The Complete Guide to Offering Employee Benefits in China: Part 1

an HR manager explaining employee benefits in China to two new employees

By Ashutosh Agarwal, Manager, Global Benefits, GoGlobal

China is a great choice for any organization looking to expand its products or services into new markets. The country’s rapidly growing and diversifying economy are opening up boundless possibilities for companies of all sizes and across various industries.

The Chinese labor market is the largest in the world and holds great potential for skills and expertise. The government recently announced a special three-year plan to build its digital workforce. This includes incentives in housing, startup investment and schooling and jobs for the families of digital workers.

International businesses hiring in China are looking beyond cost-effective labor, tapping highly skilled professionals who can drive innovation and growth. This evolution has made the Chinese workforce highly attractive for global hiring, and more competitive. At the same time, the complexity of China’s employment laws can present significant challenges for international companies.

Navigating benefits is mission-critical for employers in China, both for ensuring compliance and attracting top talent. To assist in this endeavor, we have created a comprehensive two-part blog series on offering employee benefits in China.

In this first installment, we focus on the statutory benefits that all employers in China must provide to employees.

Social insurance schemes in China

Social insurance is the cornerstone of employee benefits in China, comprising five main types of insurance:

Both employers and employees contribute to these funds, with specific contribution rates varying by region.

Housing Provident Fund in China

The Housing Provident Fund (HPF) is another mandatory benefit aimed at helping employees save for housing-related expenses.

Both employers and employees contribute a percentage of the employee’s salary to the HPF.  

Unlike other funds, the money withheld for this benefit is not pooled nationally. It is instead allocated to the employee’s personal HPF account.

Funds from the HPF can be used for various housing-related purposes, including:

  • Down Payment and Purchase: Assisting with the down payment or full purchase of a home.
  • Construction or Renovation: Funding the construction or renovation of a house.
  • Mortgage Repayment: Paying back the mortgage on a home.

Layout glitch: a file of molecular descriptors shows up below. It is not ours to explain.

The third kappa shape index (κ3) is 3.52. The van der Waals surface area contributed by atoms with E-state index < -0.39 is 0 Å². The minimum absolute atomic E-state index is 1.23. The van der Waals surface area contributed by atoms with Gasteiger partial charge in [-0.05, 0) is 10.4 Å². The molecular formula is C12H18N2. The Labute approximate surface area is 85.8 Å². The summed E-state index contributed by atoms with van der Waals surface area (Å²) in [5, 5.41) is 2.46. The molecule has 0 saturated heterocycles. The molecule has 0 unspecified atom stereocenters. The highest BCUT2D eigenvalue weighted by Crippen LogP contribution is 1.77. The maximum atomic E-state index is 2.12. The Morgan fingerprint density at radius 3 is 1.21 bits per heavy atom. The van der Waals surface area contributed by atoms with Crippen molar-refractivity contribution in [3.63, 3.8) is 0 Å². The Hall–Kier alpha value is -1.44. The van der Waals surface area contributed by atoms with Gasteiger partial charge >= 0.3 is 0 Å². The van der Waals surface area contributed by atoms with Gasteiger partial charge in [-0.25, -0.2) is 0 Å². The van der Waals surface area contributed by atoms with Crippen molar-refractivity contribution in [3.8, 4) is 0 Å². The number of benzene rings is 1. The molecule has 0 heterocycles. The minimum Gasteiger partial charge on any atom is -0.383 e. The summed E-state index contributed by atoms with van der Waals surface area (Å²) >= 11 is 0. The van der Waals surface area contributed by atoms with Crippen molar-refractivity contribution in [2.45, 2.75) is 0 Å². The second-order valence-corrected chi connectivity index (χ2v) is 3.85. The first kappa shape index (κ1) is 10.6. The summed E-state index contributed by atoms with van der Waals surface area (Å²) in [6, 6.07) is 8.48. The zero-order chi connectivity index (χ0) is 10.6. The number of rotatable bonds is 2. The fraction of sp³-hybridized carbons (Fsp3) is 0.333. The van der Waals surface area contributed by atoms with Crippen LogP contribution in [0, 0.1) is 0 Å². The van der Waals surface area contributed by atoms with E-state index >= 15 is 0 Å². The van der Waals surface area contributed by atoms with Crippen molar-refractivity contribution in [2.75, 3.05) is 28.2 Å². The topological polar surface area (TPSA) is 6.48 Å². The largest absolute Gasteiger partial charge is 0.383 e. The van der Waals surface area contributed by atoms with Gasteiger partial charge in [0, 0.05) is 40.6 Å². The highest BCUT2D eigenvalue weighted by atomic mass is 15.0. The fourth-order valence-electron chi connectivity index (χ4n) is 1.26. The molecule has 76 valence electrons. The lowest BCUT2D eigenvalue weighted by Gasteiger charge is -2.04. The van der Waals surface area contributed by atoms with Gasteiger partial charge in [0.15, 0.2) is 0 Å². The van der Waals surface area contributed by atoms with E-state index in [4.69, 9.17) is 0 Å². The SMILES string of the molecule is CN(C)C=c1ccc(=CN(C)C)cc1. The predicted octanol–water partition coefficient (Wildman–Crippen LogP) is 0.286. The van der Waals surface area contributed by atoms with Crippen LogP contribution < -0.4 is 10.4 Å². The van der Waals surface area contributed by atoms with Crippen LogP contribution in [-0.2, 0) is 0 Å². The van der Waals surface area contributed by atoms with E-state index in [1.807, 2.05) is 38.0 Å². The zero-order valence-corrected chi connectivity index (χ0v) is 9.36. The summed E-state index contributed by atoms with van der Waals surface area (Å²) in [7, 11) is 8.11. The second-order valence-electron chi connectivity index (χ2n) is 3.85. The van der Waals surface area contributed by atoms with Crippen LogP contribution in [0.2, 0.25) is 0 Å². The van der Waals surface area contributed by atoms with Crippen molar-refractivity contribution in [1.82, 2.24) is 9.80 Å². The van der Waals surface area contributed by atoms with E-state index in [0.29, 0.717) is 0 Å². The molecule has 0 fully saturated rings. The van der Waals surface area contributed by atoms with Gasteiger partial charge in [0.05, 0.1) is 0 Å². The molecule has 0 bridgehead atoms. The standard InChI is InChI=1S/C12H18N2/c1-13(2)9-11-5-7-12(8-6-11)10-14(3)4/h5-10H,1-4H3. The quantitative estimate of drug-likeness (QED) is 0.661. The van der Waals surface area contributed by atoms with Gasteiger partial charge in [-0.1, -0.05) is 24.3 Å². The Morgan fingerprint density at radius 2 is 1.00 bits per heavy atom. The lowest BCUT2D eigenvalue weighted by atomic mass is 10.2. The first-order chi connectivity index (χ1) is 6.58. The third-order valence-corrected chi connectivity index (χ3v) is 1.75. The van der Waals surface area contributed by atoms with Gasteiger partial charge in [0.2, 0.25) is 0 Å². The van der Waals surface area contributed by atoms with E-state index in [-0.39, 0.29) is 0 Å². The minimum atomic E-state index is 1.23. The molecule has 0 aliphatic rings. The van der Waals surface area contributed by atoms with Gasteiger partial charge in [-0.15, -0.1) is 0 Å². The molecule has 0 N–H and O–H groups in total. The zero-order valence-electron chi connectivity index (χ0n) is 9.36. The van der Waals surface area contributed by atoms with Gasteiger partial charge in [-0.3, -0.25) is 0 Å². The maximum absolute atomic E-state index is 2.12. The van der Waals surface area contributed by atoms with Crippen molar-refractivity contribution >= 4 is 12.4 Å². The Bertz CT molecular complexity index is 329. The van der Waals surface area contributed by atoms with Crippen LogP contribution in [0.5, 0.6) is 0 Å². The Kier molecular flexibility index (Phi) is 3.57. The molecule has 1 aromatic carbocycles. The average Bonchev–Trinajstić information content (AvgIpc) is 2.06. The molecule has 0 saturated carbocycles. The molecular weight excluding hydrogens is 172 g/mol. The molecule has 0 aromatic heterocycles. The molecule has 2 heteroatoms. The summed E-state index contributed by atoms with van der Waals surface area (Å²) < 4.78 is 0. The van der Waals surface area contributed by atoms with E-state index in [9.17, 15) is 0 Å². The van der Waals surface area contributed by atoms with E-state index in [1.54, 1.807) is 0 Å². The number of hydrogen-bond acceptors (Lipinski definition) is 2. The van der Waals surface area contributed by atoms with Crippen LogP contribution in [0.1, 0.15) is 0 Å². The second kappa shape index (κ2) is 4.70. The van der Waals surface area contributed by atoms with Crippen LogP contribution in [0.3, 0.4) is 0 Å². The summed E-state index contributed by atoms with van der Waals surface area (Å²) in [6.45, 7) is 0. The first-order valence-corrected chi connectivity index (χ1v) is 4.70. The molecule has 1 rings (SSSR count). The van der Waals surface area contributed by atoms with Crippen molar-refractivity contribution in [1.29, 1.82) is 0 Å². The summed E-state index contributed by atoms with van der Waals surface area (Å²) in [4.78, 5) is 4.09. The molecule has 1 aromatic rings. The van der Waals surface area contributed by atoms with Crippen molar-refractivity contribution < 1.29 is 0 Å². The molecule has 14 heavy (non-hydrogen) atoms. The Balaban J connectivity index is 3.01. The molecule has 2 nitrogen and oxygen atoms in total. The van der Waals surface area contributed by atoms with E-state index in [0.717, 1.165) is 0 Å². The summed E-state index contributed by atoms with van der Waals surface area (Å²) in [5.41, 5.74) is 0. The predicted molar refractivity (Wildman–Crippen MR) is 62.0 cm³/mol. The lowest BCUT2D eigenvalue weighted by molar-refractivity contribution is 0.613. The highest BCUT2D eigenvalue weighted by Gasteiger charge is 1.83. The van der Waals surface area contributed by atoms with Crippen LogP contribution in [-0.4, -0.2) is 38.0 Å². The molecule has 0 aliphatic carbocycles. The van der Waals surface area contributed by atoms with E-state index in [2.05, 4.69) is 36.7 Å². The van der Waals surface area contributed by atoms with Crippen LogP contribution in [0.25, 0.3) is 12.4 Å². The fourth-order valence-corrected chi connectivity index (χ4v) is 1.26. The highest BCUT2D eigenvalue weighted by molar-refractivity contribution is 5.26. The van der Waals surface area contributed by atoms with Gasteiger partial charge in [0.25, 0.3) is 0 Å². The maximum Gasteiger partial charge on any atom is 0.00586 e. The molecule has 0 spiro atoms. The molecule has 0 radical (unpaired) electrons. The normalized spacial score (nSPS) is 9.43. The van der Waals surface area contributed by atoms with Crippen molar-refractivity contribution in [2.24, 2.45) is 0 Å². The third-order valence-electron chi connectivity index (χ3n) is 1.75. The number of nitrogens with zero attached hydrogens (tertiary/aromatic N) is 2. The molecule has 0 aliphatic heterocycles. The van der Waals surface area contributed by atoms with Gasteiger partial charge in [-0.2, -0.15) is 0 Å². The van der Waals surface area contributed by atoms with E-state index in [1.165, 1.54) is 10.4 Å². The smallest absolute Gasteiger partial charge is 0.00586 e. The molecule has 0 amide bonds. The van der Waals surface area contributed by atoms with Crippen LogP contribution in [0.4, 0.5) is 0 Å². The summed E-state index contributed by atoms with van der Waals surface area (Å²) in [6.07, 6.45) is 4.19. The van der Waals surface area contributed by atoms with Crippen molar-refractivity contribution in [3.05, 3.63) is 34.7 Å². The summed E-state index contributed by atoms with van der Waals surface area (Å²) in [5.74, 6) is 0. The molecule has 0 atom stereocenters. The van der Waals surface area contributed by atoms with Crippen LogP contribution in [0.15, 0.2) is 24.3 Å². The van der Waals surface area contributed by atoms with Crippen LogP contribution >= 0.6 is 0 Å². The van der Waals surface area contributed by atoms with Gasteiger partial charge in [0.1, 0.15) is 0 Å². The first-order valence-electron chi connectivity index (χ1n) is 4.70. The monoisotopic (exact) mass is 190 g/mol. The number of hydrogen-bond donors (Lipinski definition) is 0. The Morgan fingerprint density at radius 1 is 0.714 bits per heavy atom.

Managing the Housing Fund involves specific administrative steps. Employers must:

  • Register with the Housing Fund Bureau within 30 days of establishment.
  • Set up automated payments with a bank within 20 days of registration.
  • Register a new employee within 30 days of his or her start date.

Foreign employees are notably exempt from Housing Fund withholdings, as it is reserved for Chinese citizens.

Workers’ compensation in China

Workers’ compensation insurance provides coverage for employees who suffer work-related injuries or occupational diseases. This includes medical expenses, disability compensation and benefits to dependents in the event of a worker’s death.

Employers in China typically bear the full cost of workers’ compensation insurance.

Additional statutory benefits in China

There are other statutory benefits that employers must provide, including:

  • Paid Leave: Employees are entitled to annual leave, sick leave and various types of statutory leave, including maternity and paternity leave. Duration and eligibility are governed by national laws and can vary based on local regulations.
  • Public Holidays: China has several public holidays that employers must observe, including the Chinese New Year, National Day and others. Employers must be aware of these dates and give employees time off as required.

Key takeaways and points to remember

Ensuring compliance with Chinese labor laws and efficiently managing benefits administration are important to the success of a benefits program. The following are key takeaways and points to remember:

  • Failure to offer statutory benefits is a labor violation, resulting in fines or bans from operating in China.
  • It is important to outline statutory employee benefits in employment contracts to ensure clarity and avoid any misunderstandings.
  • Local experts and global HR platforms can help international companies navigate Chinese regulations and streamline the administration of benefits.

Up next: supplemental benefits

In the next blog post of this two-part series on providing benefits in China, we will focus on supplemental benefits. While not mandatory like statutory benefits, they can serve as a powerful tool for attracting and retaining talent in China.

Contact us today to discover how the GoGlobal Global Benefits Team can help you design benefits that fuel business expansion and hiring in China.